Earlier today ESA has published an update about the Gaia commissioning after one month of operations in the orbit around the Lagrange point L2. Please read the blog post here: http://blogs.esa.int/gaia/2014/02/12/one-month-at-l2/.
Several important systems and subsystems of the satellite were already tested – among them the Micro Propulsion System (MPS), the Phased Array Antenna (PAA) for the downlink of the data and all of the 106 CCDs in the focal plane. All these systems are working now as expected.
One unexpected feature seen in the test observations are temporary high background signals due to stray light. This stray light is entering the telescope openings in the thermal tent around the payload and reaches unfortunately the focal plane with the CCDs. This is obviously an unwanted issue as it influences the error budget of some measurements.
How is it possible that stray light can enter the telescope openings? Several theories were discussed, the leading theory is that light from the Sun is the origin of the stray light as this light shows a periodic behaviour in agreement with the 6 hour spin period of the satellite. Gaia has a sunshield supposed to protect the payload from the Sun light all the time. Is something wrong with the sunshield? The favoured explanation of the experts is that light from the Sun is diffracted at the edges of the sunshield – sometimes unfortunately towards the telescope openings. There it enters the payload module, is reflected on the wall of the thermal tent and reaches somehow the focal plane. 10 mirrors, some more optical elements and other reflective components are installed inside the thermal tent. The very complex analysis of the situation is still ongoing.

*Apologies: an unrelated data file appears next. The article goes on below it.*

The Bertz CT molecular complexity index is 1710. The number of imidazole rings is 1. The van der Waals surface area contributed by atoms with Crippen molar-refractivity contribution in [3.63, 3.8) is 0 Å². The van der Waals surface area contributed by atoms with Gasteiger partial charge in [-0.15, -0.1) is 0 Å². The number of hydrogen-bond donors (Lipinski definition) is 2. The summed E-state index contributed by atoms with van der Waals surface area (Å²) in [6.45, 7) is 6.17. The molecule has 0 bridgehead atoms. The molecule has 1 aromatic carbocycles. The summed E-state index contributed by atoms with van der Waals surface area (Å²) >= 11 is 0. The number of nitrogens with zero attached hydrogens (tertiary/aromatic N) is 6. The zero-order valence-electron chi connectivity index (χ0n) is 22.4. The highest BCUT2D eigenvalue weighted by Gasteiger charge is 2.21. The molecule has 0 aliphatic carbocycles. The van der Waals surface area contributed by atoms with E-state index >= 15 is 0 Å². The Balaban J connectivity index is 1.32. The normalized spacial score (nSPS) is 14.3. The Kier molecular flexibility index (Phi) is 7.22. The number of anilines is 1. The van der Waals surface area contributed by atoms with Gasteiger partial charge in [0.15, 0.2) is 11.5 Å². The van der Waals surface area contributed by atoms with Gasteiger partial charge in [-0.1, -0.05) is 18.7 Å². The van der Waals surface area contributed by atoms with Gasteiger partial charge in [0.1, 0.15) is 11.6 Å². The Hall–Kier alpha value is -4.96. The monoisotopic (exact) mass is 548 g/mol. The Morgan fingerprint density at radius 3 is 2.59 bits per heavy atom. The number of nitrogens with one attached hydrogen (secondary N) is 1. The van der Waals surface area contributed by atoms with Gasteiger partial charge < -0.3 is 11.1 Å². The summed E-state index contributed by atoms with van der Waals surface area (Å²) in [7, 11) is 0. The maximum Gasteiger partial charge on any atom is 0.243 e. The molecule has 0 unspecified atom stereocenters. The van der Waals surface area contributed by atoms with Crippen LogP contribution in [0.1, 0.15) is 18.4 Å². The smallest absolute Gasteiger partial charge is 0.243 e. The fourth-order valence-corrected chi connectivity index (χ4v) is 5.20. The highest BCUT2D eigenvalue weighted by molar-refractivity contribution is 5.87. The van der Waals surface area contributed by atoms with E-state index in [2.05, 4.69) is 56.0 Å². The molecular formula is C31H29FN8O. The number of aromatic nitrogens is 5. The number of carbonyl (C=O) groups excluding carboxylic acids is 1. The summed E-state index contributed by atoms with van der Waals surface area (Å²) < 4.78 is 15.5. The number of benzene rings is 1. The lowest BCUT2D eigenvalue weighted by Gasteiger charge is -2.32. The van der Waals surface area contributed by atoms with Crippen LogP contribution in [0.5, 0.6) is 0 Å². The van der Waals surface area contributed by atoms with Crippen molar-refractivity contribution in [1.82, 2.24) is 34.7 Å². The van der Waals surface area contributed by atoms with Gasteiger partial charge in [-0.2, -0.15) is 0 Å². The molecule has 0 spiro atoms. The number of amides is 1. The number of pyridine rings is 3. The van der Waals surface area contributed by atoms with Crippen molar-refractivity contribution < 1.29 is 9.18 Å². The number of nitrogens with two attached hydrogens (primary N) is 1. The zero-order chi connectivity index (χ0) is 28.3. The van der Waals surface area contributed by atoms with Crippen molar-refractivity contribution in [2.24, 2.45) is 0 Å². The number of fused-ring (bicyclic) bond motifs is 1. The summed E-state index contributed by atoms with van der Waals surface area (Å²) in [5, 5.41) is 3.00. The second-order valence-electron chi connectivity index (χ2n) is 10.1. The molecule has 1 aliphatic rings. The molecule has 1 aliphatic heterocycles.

Nevertheless, there is already a solution for this issue under preparation. The orientation of Gaia towards the Sun will be changed a little bit. The inclination of the spin axis in relation to the Sun will be moved from 45 deg to 42 deg to reduce the chances of diffraction of Sun light on the edges of the sunshield. This manoeuvre is planned for early next week after some intensive planning. The experts of ESA, Astrium and our DPAC payload experts group are waiting eagerly to analyse the data collected after this manoeuvre is executed – hopefully with the expected positive result of lower background levels in the images.
The commissioning (testing) of Gaia will be ongoing for a few more months. Many things still have to be optimized and calibrated to allow the high-precision measurements of the nominal observations during the next 5 years or more.
Note: If you have comments or questions please let me know. I may be able to give some replies in the comment section! 😉